Arch Intern Med (Chic). 1928;41(4):549-557. doi:10.1001/archinte.1928.00130160099006.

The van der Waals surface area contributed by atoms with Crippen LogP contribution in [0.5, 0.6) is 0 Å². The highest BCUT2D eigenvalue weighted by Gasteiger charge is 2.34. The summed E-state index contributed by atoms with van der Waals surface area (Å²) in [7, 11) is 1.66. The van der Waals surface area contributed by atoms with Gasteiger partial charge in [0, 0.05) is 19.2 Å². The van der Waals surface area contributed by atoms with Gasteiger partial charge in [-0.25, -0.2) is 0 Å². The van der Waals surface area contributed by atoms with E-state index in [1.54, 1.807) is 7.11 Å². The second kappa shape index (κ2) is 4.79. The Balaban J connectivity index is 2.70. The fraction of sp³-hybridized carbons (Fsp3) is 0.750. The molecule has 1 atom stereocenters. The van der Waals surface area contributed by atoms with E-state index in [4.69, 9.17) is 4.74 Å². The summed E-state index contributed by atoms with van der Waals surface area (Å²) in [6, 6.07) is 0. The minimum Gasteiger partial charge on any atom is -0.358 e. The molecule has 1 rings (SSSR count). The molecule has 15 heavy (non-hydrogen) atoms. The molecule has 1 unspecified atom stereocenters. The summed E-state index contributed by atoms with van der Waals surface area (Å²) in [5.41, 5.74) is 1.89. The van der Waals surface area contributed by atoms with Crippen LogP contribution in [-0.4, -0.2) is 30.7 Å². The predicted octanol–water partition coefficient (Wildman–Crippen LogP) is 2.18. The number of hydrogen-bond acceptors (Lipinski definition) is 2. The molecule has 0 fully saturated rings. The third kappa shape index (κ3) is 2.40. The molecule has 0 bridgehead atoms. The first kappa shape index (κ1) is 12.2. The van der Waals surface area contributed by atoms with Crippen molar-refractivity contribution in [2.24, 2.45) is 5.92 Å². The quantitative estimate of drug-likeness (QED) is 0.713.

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In a recent publication, Feldman and Reifsneider1 briefly reviewed previous work with the intradermal salt solution test2 and reported results of its use in a series of cases of nephritis. McClure and Aldrich,3 who introduced the test in 1923, found that the elevation produced by the injection of salt solution disappeared more quickly than normally in the presence of edema or pre-edema. They 3 suggested the possibility that the rapid disappearance of the type studied in cases of edema with associated albuminuria might be due to a toxic condition of the tissues which increases their affinity for water. Results from the use of the test by Baker4 in scarlet fever, by Lash5 in toxemia of pregnancy, by Olmstead6 in a certain group of cardiac cases and by Harrison7 in pneumonia in children, tend to show a relationship between the toxicity or severity of illness of the patient and the disappearance


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